What’s your chance, really? Ever since I was a young man, whenever I ran into someone new, and they found out I was a swimmer, the question eventually comes out: “So, did you swim in the Olympics?”
What a stretch. How many people actually swim in the Olympics? Yet so many people hold that as the measuring stick of how good you were as a swimmer. It’s kind of ridiculous.
The same holds true with so many things you do in life. What is the real chance of being a success, the ultimate success, THE BEST, in whatever it is you do? I’ve written before about “the best” and how it’s an overused term. “The Best” is ONE, the sole BEST at something. There can be only ONE, and the chance of that being you… well… is pretty slim.
Should that stop you from trying? Should that stop you from the stubborn effort that if SOMEONE, ANYONE, can be “the one”… why can’t that be you?
To be the best at anything, how long does it take? How many years of work, effort, thought, planning, does it take to be the best? There are many components that go in to being “the best” at anything.
– The Dream: The idea of what it is you want to become, or achieve. If you can’t imagine it, then you can never be it. If you don’t lie awake at night thinking about what “it” is, you won’t become it. “It” is an obsession. It engulfs you, to the point people would consider you a work-a-holic because you have no other life than the quest to fulfill… that dream.
– The Work: We all start toward the dream with a bit of enthusiasm and ignorance. “If I work hard enough, it HAS to happen.” Sorry, no it doesn’t. Nobody deserves success just because they’ve worked toward it or for it. I hear all the time… they should win, they deserve it. That’s NOT the way it goes. The person that deserves to win, is the person who wins. There is very little luck in winning, so stop feeling sorry for yourself when you don’t. Start rejoicing in the effort to be one of those in the race… there are few.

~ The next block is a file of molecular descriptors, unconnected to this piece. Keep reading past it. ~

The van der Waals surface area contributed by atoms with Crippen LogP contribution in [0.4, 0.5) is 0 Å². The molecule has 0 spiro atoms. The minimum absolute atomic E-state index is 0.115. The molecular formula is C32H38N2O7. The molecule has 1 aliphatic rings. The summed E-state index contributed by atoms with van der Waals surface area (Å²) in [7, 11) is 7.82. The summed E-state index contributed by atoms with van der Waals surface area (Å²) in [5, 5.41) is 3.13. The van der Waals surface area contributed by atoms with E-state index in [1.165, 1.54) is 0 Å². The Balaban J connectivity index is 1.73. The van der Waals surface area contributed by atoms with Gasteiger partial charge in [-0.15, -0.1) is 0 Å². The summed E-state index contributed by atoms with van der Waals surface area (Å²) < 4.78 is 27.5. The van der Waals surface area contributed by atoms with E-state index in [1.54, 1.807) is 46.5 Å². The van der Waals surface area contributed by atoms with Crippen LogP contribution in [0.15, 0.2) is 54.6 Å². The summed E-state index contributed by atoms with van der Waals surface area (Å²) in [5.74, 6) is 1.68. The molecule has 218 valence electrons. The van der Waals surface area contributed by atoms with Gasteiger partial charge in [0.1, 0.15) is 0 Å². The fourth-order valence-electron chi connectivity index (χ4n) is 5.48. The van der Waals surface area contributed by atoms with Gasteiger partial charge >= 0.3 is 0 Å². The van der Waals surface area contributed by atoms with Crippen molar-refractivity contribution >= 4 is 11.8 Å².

– The Focus: The closer you get to the actual goal, the more you focus, the more you hone your craft. It’s funny how reverse it all is. When you’re moldable, when you’re young, you’re indestructible and can conquer everything. You don’t think or focus. You’re filled with the joy of youth, and don’t have time to focus on the long term, yet this is when you can master the skills that will serve you later in life. It’s like school… skip a few classes early on, and you won’t have the foundation necessary to allow you further development. In athletics, skip the development phase, and you won’t have the skills necessary to allow you to train with purpose. The earlier you “focus”… the better your potential will be.
– The Passion: While this absolutely belongs at the top, you won’t really understand it until the bottom. If you’re doing whatever it is you’re doing, for any other reason than to be the ABSOLUTE best at whatever it is you’re doing, you’ll come up short. You have to love what it is you’re doing to be great at it. You have to wake up thinking about it, thinking about ways to do whatever “it” is… better. You need to obsess about “it” to the point that a discovery, a way you haven’t thought about it before, brings you excitement. The thrill of figuring something out, and then the practical application of going through with the discovery process, brings with it the optimism that it’s all going to work better this time. That’s how you become a success.
When we watch the gifted swimmers, the successful business people, the wonderful musicians, there’s typically something inside us that says how lucky they are. How cool it would be if WE had that talent, that feel, that mindset to become as successful.
Chances are good… we do.
What we need to find is… that thing that we truly have a passion for, and then work toward it without feeling like we’re sacrificing anything else. That by NOT chasing that thing… we’re really sacrificing.
Find what your passion is and follow it to the end. Success, or failure, is defined by whether you lived your life with a goal in mind… or if you were just hoping for a payoff in the end.
Success comes from chasing a dream… not from hoping for a medal.